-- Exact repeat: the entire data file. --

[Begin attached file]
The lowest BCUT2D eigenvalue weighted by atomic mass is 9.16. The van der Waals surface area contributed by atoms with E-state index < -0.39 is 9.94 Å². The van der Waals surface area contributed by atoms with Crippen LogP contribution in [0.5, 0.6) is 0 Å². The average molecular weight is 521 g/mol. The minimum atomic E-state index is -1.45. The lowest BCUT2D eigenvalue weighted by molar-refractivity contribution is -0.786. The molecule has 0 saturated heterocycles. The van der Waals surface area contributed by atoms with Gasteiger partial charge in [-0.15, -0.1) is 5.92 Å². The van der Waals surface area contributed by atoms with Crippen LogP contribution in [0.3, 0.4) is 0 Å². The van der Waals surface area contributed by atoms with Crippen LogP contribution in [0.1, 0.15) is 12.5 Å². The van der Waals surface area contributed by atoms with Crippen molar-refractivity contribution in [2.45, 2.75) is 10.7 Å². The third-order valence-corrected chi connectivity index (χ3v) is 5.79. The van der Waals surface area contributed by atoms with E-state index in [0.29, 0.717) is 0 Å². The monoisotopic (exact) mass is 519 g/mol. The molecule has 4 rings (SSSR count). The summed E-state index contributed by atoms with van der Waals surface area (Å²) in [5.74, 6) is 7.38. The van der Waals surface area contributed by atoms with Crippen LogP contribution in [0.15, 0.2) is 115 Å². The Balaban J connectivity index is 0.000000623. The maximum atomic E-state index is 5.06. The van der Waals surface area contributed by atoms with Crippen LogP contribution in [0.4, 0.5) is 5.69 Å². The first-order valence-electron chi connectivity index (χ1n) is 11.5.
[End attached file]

The lowest BCUT2D eigenvalue weighted by atomic mass is 9.16. The van der Waals surface area contributed by atoms with E-state index < -0.39 is 9.94 Å². The van der Waals surface area contributed by atoms with Crippen LogP contribution in [0.5, 0.6) is 0 Å². The average molecular weight is 521 g/mol. The minimum atomic E-state index is -1.45. The lowest BCUT2D eigenvalue weighted by molar-refractivity contribution is -0.786. The molecule has 0 saturated heterocycles. The van der Waals surface area contributed by atoms with Gasteiger partial charge in [-0.15, -0.1) is 5.92 Å². The van der Waals surface area contributed by atoms with Crippen LogP contribution in [0.3, 0.4) is 0 Å². The van der Waals surface area contributed by atoms with Crippen LogP contribution in [0.1, 0.15) is 12.5 Å². The van der Waals surface area contributed by atoms with Crippen molar-refractivity contribution in [2.45, 2.75) is 10.7 Å². The third-order valence-corrected chi connectivity index (χ3v) is 5.79. The van der Waals surface area contributed by atoms with E-state index in [0.29, 0.717) is 0 Å². The monoisotopic (exact) mass is 519 g/mol. The molecule has 4 rings (SSSR count). The summed E-state index contributed by atoms with van der Waals surface area (Å²) in [5.74, 6) is 7.38. The van der Waals surface area contributed by atoms with Crippen LogP contribution in [0.15, 0.2) is 115 Å². The Balaban J connectivity index is 0.000000623. The maximum atomic E-state index is 5.06. The van der Waals surface area contributed by atoms with Crippen LogP contribution in [0.4, 0.5) is 5.69 Å². The first-order valence-electron chi connectivity index (χ1n) is 11.5.